The central government has given the green light to the proposal put forward by the Junta de Andalucía to declare the Sierra de las Nieves a national park, the highest level of protection given to areas of environmental importance in Spain.
The area, located inland from the Costa del Sol towards Ronda, will be the 16th area with national park status in Spain and the third in Andalucía, after the Sierra Nevada and Doñana. The Sierra de las Nieves has until now been protected as a 'parque natural' and a Unesco biosphere reserve.
The approval given at last Friday's cabinet meeting in Madrid, will mean greater investment in nature conservation as well as the protection the area's traditions.
There is still a further administrative process to get through before the park starts to reap the benefits. The decision made by the cabinet now has to go through a public information period and analysis before it can be finally turned into a law with the approval of both houses of parliament, the Congreso and the Senado.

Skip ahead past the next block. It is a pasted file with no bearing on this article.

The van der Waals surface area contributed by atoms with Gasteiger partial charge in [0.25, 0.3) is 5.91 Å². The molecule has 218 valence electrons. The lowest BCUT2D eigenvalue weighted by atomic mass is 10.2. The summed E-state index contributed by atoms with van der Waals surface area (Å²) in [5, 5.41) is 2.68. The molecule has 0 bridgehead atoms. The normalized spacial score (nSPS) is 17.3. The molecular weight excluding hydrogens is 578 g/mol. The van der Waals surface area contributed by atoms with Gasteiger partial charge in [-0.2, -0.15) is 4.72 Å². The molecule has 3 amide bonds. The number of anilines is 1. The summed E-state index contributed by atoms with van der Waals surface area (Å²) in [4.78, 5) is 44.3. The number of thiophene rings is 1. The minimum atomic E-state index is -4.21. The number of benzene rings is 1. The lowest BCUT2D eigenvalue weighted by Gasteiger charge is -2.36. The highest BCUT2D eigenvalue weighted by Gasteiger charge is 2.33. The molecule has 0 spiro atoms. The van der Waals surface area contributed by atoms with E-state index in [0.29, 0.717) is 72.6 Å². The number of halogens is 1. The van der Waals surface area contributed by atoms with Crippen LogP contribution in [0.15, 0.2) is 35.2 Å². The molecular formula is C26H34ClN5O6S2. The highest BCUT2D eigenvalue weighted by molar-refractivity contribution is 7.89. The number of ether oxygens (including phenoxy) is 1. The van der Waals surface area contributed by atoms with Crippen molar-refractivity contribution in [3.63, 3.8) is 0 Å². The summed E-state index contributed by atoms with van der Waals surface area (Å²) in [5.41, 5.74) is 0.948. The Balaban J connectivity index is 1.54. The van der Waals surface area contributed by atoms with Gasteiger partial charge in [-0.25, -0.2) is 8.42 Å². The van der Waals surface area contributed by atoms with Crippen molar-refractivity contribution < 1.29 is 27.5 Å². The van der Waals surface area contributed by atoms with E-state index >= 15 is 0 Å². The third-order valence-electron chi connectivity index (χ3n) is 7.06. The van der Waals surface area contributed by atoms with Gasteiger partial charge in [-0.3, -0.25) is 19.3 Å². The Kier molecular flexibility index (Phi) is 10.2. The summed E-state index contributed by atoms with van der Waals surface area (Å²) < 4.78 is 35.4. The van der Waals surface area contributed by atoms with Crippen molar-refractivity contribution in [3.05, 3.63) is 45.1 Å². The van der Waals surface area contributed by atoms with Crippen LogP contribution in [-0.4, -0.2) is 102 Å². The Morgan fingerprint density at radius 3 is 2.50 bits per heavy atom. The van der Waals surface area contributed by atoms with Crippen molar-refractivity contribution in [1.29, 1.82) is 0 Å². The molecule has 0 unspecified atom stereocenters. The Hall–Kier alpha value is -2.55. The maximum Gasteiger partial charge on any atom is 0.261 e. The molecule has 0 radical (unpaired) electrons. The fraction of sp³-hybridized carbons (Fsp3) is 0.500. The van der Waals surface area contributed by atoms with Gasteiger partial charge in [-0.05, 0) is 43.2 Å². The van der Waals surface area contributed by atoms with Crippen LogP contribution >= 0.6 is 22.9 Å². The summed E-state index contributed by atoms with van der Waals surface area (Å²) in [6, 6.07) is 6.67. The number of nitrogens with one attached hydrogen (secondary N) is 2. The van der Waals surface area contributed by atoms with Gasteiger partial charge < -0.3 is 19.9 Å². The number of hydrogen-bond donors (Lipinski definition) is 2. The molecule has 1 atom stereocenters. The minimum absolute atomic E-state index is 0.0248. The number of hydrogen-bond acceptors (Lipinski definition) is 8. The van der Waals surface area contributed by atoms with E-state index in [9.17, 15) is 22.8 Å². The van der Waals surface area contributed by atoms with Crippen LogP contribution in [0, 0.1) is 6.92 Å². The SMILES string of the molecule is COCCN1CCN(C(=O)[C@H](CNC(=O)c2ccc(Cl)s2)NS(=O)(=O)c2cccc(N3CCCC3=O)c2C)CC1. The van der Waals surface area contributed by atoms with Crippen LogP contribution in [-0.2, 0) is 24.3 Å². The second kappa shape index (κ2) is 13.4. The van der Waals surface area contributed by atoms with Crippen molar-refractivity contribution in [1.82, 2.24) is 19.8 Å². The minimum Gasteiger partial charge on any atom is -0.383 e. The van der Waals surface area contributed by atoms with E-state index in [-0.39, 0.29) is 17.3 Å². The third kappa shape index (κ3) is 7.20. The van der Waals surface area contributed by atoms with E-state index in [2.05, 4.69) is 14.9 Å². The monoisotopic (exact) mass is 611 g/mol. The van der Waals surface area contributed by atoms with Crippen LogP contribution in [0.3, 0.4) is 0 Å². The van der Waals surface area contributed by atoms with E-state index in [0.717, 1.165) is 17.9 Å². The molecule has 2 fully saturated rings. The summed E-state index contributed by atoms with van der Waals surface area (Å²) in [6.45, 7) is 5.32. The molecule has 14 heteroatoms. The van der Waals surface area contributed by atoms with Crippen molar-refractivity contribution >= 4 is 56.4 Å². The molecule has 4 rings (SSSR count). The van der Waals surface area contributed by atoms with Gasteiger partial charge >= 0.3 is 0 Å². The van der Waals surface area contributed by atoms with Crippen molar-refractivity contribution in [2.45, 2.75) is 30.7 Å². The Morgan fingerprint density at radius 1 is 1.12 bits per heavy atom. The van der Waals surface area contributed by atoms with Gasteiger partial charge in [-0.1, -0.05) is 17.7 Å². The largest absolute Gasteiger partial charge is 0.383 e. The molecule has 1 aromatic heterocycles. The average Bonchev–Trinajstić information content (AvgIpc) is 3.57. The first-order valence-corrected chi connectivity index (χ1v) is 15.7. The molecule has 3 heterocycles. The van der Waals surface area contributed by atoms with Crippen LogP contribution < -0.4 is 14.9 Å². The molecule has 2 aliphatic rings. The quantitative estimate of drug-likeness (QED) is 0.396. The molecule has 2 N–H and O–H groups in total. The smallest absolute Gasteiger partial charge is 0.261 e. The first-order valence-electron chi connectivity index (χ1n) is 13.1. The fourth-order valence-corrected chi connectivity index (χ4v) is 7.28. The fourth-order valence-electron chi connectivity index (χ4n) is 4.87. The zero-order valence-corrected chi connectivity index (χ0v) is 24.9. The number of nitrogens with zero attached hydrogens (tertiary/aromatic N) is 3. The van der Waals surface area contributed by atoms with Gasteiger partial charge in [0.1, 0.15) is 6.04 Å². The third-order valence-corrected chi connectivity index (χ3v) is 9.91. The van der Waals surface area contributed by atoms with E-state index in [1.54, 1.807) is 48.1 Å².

The campaign to protect the Sierra de las Nieves dates back to 1934. However, it wasn't until 1989 that it was officially designated a 'natural park' and in 1995 it became a biosphere reserve.
The area to be protected covers 23,000 hectares across parts of the municipalities of Yunquera, Tolox, Ronda, Parauta, Istán and Benahavís.
Its flora includes the largest numbers of pinsapo firs in Spain, as well as gall oaks, holm oaks and other Mediterranean species.
The park is the natural habitat of numerous species of birds such as the golden eagle, Bonnelli's eagle, peregrine falcon and the Eurasian eagle-owl, among others, as well as the Iberian ibex.
Meanwhile the campaign continues to include the Sierra Bermeja mountains, closer to Estepona, in the area protected as a national park.